Driving position and dashboard
The Clio gets a decent amount of seat and steering wheel adjustment. The former is adjustable for height, although we’re yet to find out if lumbar support adjustment will be available. Even without it, we didn’t suffer any bad backs during the course of our testing. Indeed, the seats are comfortable although keen drivers might like a little more side support.
As for the steering wheel, this is reach and rake adjustable. A new design of airbag means the centre of the wheel is smaller, allowing you to see the 7.0in digital instrument cluster more clearly. Although you can switch between different views, it lacks the configurability and clarity of the Polo’s Active Info Display.
The gearlever is in easy reach as it’s mounted quite high, while our left-hand drive test cars had a seat, steering wheel and pedals that lined up well. They also had centre armrests fitted, although we’re yet to see UK specifications to know if all models get one.
Visibility, parking sensors and cameras
We’ve few complaints regarding the view out the front of the Clio. The screen and front windows are large, although the steeply raked windscreen pillars are rather thick, something that means pulling out of a T junction requires a little caution.
However, although the rear screen pillars aren’t as thick as in some rivals, the screen itself sweeps upwards over the rear lights, limiting your view. Our test car’s parking sensors and reversing camera helped, but we’re yet to find out what trims in the UK get these or how much they will cost to add as an option.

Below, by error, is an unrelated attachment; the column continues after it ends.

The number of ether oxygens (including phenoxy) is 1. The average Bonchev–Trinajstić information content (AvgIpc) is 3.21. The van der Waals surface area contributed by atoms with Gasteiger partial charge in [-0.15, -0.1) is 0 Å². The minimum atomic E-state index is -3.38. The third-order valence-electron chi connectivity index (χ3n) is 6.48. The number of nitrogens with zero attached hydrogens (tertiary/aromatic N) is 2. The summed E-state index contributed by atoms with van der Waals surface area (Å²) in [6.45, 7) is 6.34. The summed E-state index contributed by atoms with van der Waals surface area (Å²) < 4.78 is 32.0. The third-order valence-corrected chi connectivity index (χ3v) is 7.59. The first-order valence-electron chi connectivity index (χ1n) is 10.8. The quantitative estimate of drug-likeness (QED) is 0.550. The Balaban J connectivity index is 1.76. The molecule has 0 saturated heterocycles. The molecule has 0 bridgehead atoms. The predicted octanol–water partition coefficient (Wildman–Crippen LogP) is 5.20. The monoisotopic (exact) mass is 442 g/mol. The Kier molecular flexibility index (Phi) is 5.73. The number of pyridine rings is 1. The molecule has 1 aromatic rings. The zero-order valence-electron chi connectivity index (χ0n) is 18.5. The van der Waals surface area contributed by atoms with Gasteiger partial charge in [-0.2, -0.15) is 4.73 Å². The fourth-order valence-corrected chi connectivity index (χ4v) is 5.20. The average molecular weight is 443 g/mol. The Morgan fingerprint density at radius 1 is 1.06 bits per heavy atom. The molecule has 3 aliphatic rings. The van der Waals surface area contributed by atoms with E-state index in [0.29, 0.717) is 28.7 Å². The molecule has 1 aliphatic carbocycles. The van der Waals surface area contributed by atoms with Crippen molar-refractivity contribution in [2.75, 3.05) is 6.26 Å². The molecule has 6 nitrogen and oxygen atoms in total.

Sat nav and infotainment
All models have Apple CarPlay and Android Auto as standard. That’s true whether you get the basic 7.0in touchscreen that we’re yet to try or the upgraded 9.3in portrait-oriented system we sampled in our test car. This glass-fronted system has five touch sensitive buttons at its base, although we wish the two for the volume were replaced by a good old-fashioned knob.
Compared to previous Clio systems, the latest have much sharper graphics and more logically laid out menus. We also like the fact that the display is mounted high up on the dash, so you don't have to take your eyes too far from the road to operate it. Our only real complaint is that it can sometimes prove laggy, especially if you're exploring the sat-nav maps.
Even compared with the Polo or premium small cars such as the Audi A1, the abundant soft-touch plastics, colourful trims and leatherette not only look great but also help to make the Clio feel more expensive than it is.
All of the white trim in our images and much of the black stuff above it is squishy, while the controls feel more solid than in previous Clios. Factor in a supple leather steering wheel and substantial door pulls, and you have one of the plushest interiors in the class.